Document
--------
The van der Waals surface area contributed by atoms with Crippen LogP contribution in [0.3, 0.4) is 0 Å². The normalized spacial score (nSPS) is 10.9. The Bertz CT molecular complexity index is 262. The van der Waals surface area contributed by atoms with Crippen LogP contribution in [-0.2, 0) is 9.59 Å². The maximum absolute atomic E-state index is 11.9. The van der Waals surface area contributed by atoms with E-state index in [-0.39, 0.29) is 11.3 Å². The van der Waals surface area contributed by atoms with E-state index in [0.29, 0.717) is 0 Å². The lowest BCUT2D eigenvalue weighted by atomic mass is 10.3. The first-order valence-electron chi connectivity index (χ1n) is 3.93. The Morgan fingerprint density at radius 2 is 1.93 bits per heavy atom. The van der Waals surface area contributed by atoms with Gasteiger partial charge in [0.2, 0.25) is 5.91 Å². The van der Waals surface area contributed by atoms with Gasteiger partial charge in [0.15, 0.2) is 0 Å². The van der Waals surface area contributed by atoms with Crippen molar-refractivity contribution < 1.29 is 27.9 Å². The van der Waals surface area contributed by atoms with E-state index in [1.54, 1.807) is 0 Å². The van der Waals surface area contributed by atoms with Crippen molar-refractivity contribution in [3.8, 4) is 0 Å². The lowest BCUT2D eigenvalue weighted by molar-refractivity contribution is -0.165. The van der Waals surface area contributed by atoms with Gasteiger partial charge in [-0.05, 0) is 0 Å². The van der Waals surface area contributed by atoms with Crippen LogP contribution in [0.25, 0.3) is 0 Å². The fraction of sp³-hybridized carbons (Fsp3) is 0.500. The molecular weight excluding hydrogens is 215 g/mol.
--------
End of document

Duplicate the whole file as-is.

The van der Waals surface area contributed by atoms with Crippen LogP contribution in [0.3, 0.4) is 0 Å². The normalized spacial score (nSPS) is 10.9. The Bertz CT molecular complexity index is 262. The van der Waals surface area contributed by atoms with Crippen LogP contribution in [-0.2, 0) is 9.59 Å². The maximum absolute atomic E-state index is 11.9. The van der Waals surface area contributed by atoms with E-state index in [-0.39, 0.29) is 11.3 Å². The van der Waals surface area contributed by atoms with E-state index in [0.29, 0.717) is 0 Å². The lowest BCUT2D eigenvalue weighted by atomic mass is 10.3. The first-order valence-electron chi connectivity index (χ1n) is 3.93. The Morgan fingerprint density at radius 2 is 1.93 bits per heavy atom. The van der Waals surface area contributed by atoms with Gasteiger partial charge in [0.2, 0.25) is 5.91 Å². The van der Waals surface area contributed by atoms with Gasteiger partial charge in [0.15, 0.2) is 0 Å². The van der Waals surface area contributed by atoms with Crippen molar-refractivity contribution < 1.29 is 27.9 Å². The van der Waals surface area contributed by atoms with E-state index in [1.54, 1.807) is 0 Å². The van der Waals surface area contributed by atoms with Crippen molar-refractivity contribution in [3.8, 4) is 0 Å². The lowest BCUT2D eigenvalue weighted by molar-refractivity contribution is -0.165. The van der Waals surface area contributed by atoms with Gasteiger partial charge in [-0.05, 0) is 0 Å². The van der Waals surface area contributed by atoms with Crippen LogP contribution in [0.25, 0.3) is 0 Å². The fraction of sp³-hybridized carbons (Fsp3) is 0.500. The molecular weight excluding hydrogens is 215 g/mol.